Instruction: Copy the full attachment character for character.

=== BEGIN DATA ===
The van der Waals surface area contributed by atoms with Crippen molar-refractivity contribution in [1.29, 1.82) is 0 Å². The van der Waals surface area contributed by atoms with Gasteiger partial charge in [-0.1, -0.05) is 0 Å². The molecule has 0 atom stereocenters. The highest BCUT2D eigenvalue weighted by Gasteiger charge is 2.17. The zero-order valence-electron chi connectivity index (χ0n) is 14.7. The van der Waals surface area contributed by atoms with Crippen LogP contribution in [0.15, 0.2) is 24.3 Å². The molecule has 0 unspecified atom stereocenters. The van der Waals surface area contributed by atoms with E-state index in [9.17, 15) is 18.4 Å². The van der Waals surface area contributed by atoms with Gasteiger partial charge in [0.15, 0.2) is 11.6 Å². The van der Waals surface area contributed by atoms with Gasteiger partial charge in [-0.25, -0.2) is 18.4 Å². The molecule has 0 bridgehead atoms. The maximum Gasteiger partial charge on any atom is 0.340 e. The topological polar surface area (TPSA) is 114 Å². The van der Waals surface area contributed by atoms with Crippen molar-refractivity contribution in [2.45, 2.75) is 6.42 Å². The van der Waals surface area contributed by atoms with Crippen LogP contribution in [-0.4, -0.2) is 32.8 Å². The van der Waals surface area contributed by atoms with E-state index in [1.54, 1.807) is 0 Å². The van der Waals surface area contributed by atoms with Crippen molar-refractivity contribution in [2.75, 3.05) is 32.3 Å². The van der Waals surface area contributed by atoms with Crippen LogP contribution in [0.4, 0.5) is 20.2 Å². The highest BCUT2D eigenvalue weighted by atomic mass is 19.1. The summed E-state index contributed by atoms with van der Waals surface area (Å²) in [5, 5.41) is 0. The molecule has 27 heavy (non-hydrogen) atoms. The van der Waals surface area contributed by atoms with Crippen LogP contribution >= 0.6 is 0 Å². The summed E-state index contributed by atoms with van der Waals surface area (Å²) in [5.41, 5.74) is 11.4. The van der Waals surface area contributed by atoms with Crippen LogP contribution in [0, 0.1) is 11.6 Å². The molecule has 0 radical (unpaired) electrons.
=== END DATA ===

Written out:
The van der Waals surface area contributed by atoms with Crippen molar-refractivity contribution in [1.29, 1.82) is 0 Å². The van der Waals surface area contributed by atoms with Gasteiger partial charge in [-0.1, -0.05) is 0 Å². The molecule has 0 atom stereocenters. The highest BCUT2D eigenvalue weighted by Gasteiger charge is 2.17. The zero-order valence-electron chi connectivity index (χ0n) is 14.7. The van der Waals surface area contributed by atoms with Crippen LogP contribution in [0.15, 0.2) is 24.3 Å². The molecule has 0 unspecified atom stereocenters. The van der Waals surface area contributed by atoms with E-state index in [9.17, 15) is 18.4 Å². The van der Waals surface area contributed by atoms with Gasteiger partial charge in [0.15, 0.2) is 11.6 Å². The van der Waals surface area contributed by atoms with Gasteiger partial charge in [-0.25, -0.2) is 18.4 Å². The molecule has 0 bridgehead atoms. The maximum Gasteiger partial charge on any atom is 0.340 e. The topological polar surface area (TPSA) is 114 Å². The van der Waals surface area contributed by atoms with Crippen molar-refractivity contribution in [2.45, 2.75) is 6.42 Å². The van der Waals surface area contributed by atoms with Crippen LogP contribution in [-0.4, -0.2) is 32.8 Å². The van der Waals surface area contributed by atoms with E-state index in [1.54, 1.807) is 0 Å². The van der Waals surface area contributed by atoms with Crippen molar-refractivity contribution in [2.75, 3.05) is 32.3 Å². The van der Waals surface area contributed by atoms with Crippen LogP contribution in [0.4, 0.5) is 20.2 Å². The highest BCUT2D eigenvalue weighted by atomic mass is 19.1. The summed E-state index contributed by atoms with van der Waals surface area (Å²) in [5, 5.41) is 0. The molecule has 27 heavy (non-hydrogen) atoms. The van der Waals surface area contributed by atoms with Crippen LogP contribution >= 0.6 is 0 Å². The summed E-state index contributed by atoms with van der Waals surface area (Å²) in [5.41, 5.74) is 11.4. The van der Waals surface area contributed by atoms with Crippen LogP contribution in [0, 0.1) is 11.6 Å². The molecule has 0 radical (unpaired) electrons.